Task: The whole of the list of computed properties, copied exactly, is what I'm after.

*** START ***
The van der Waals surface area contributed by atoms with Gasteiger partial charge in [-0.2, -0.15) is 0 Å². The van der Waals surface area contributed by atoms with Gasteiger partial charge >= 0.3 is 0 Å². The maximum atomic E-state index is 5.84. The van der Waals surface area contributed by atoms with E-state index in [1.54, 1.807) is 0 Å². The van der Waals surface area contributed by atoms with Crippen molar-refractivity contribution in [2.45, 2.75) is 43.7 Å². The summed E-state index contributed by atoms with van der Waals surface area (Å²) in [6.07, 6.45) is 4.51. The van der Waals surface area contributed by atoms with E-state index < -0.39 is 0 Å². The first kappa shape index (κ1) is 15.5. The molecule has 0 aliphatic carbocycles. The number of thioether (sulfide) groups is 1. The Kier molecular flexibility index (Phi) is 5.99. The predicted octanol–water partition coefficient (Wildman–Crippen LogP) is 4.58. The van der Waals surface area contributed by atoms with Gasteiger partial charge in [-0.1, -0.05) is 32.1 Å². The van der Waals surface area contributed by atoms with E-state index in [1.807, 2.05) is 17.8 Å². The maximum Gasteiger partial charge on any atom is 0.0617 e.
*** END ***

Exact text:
The van der Waals surface area contributed by atoms with Gasteiger partial charge in [-0.2, -0.15) is 0 Å². The van der Waals surface area contributed by atoms with Gasteiger partial charge >= 0.3 is 0 Å². The maximum atomic E-state index is 5.84. The van der Waals surface area contributed by atoms with E-state index in [1.54, 1.807) is 0 Å². The van der Waals surface area contributed by atoms with Crippen molar-refractivity contribution in [2.45, 2.75) is 43.7 Å². The summed E-state index contributed by atoms with van der Waals surface area (Å²) in [6.07, 6.45) is 4.51. The van der Waals surface area contributed by atoms with E-state index < -0.39 is 0 Å². The first kappa shape index (κ1) is 15.5. The molecule has 0 aliphatic carbocycles. The number of thioether (sulfide) groups is 1. The Kier molecular flexibility index (Phi) is 5.99. The predicted octanol–water partition coefficient (Wildman–Crippen LogP) is 4.58. The van der Waals surface area contributed by atoms with Gasteiger partial charge in [-0.1, -0.05) is 32.1 Å². The van der Waals surface area contributed by atoms with E-state index in [1.807, 2.05) is 17.8 Å². The maximum Gasteiger partial charge on any atom is 0.0617 e.